"Living then, as every one of you does, in pure grace, it's important that you not misinterpret yourselves as people who are bringing this goodness to God. No, God brings it all to you. The only accurate way to understand ourselves is by what God is and by what he does for us, not by what we are and what we do for him. In this way, we are like the various parts of a human body. Each part gets its meaning from the body as a whole, not the other way around. (…) So since we find ourselves fashioned into all these excellently formed and marvelously functioning parts in Christs's body, let's just go ahead and be what we were made to be, without enviously or pridefully comparing ourselves with each other, or trying to be something we aren't." Romans 12: 3-6 The Message
I've been thinking lately about a little tug-of-war that seems to go on between the ends of the spectrum that I might characterize as a crisis of self.
It seems we are waking up to some unintended consequences of showing children how treasured they are. We are finding that if we're not careful, this message comes across as "It's all about you." So now when we tell young adults raised with this message that actually it isn't all about them, sometimes it's a hard pill to swallow.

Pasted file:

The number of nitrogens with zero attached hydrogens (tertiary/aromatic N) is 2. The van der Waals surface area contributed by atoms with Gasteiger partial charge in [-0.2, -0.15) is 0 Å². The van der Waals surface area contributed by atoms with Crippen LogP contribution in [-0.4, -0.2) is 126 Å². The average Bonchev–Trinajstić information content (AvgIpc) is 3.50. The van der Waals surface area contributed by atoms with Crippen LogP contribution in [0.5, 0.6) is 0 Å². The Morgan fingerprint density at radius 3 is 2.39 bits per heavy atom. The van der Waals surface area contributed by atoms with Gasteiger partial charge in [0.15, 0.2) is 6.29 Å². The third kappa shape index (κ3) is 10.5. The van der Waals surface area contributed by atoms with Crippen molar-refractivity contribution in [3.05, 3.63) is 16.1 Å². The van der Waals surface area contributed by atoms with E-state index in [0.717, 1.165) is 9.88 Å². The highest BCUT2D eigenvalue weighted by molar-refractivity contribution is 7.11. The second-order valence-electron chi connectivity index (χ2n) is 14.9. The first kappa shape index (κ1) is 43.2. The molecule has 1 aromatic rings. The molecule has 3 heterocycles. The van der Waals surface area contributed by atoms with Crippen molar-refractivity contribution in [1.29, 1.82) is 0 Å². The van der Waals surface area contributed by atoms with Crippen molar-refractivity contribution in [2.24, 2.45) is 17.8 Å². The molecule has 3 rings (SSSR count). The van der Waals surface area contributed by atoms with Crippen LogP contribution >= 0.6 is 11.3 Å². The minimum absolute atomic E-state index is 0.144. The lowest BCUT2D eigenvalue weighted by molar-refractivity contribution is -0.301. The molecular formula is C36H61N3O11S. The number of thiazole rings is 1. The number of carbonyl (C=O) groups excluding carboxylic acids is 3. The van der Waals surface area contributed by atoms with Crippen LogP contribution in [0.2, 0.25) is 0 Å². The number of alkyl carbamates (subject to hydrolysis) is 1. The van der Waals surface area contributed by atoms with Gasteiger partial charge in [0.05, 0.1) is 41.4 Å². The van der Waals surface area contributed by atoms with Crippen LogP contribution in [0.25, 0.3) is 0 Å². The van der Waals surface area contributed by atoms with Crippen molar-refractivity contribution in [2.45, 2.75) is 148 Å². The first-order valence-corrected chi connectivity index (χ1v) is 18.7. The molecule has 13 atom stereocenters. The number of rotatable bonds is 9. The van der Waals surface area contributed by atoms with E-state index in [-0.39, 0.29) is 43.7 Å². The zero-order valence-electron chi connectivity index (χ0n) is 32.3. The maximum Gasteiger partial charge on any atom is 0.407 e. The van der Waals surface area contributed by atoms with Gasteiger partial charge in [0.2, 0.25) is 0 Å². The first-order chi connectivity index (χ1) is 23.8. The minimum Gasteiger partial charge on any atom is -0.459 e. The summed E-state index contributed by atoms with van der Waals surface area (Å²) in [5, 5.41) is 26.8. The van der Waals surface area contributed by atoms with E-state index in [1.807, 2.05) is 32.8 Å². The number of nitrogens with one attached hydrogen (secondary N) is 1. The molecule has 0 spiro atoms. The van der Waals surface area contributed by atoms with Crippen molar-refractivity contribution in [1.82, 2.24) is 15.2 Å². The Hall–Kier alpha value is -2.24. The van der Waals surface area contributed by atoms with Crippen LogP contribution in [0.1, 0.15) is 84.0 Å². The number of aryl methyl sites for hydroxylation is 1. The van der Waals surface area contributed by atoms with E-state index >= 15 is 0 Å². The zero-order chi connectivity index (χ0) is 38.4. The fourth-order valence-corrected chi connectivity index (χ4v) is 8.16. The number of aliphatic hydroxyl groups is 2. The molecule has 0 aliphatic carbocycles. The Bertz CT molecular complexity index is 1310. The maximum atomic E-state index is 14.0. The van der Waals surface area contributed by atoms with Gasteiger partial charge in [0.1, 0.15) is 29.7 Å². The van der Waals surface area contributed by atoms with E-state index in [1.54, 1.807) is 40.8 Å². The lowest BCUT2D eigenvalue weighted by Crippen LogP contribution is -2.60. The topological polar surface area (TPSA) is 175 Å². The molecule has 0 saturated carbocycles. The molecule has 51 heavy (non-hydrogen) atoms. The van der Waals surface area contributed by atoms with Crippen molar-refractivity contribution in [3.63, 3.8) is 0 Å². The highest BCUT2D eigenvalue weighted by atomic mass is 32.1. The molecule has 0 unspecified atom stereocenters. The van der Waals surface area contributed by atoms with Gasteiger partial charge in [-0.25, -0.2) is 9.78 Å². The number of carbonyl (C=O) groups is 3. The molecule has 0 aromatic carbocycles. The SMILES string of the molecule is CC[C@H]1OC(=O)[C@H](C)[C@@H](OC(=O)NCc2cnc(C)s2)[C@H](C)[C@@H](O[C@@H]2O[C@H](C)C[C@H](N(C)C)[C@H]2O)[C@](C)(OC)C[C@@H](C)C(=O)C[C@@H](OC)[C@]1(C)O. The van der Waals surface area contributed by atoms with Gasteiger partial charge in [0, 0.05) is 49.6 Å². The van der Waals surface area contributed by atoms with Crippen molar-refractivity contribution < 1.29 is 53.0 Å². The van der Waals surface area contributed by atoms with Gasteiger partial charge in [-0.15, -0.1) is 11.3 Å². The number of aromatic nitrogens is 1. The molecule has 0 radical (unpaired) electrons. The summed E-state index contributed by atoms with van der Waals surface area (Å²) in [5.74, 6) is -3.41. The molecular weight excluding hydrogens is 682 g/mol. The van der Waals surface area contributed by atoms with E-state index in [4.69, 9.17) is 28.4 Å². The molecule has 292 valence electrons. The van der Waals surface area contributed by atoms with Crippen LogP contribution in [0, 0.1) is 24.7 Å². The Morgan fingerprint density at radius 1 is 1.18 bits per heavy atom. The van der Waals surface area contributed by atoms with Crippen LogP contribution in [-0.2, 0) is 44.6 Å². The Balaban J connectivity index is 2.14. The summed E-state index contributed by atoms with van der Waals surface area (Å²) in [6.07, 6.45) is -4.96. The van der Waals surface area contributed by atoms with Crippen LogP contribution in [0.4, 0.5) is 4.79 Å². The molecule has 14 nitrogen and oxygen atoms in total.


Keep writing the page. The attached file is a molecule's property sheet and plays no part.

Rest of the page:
An interesting thing has happened in the aftermath of the self-esteem revolution. When I notice an attitude of entitlement (from people of any generation, myself included), I sometimes have a knee jerk response that can result in this message: "It's not about you at all." And I think that sometimes I hear that same response from the church. We want to teach truthfully, to say that the story of our lives is all about God--that all glory belongs to him, that we are created to be God-centered rather than self-centered, that being God-centered would naturally lead to being others-centered. I believe those things thoroughly.
But that doesn't mean that it is not about you at all. I think it's fair to say that it's partly about you, about us. I mean, I have to deal with myself every. single. day. I'm pretty sure it's the same for you. For the Christian whose aim is to make Christ central, we have no choice but to seek him through the lenses of our own eyes. When we do that, he can grow our field of vision, but it's our only starting point. If we try as vigorously to deny ourselves as we have to build ourselves up, we have no place from which to approach the God who purposefully made us.
And so, child of God, it is ultimately all about God. But as it pertains to you and God, of course, it is partly about you. He really does treasure you. He went to all of the effort of making you for himself. And he made you to join him in his work of restoring a broken world, just as he has restored and continues to restore the broken you. So just try to keep those things in perspective, and you'll be fine.
It's not all about you.
But it's partly about you.
Don't get your undies in a bundle over people who tell you it isn't about you at all, or people who live like it's all about them. Just pray for them. We all have to find that balance.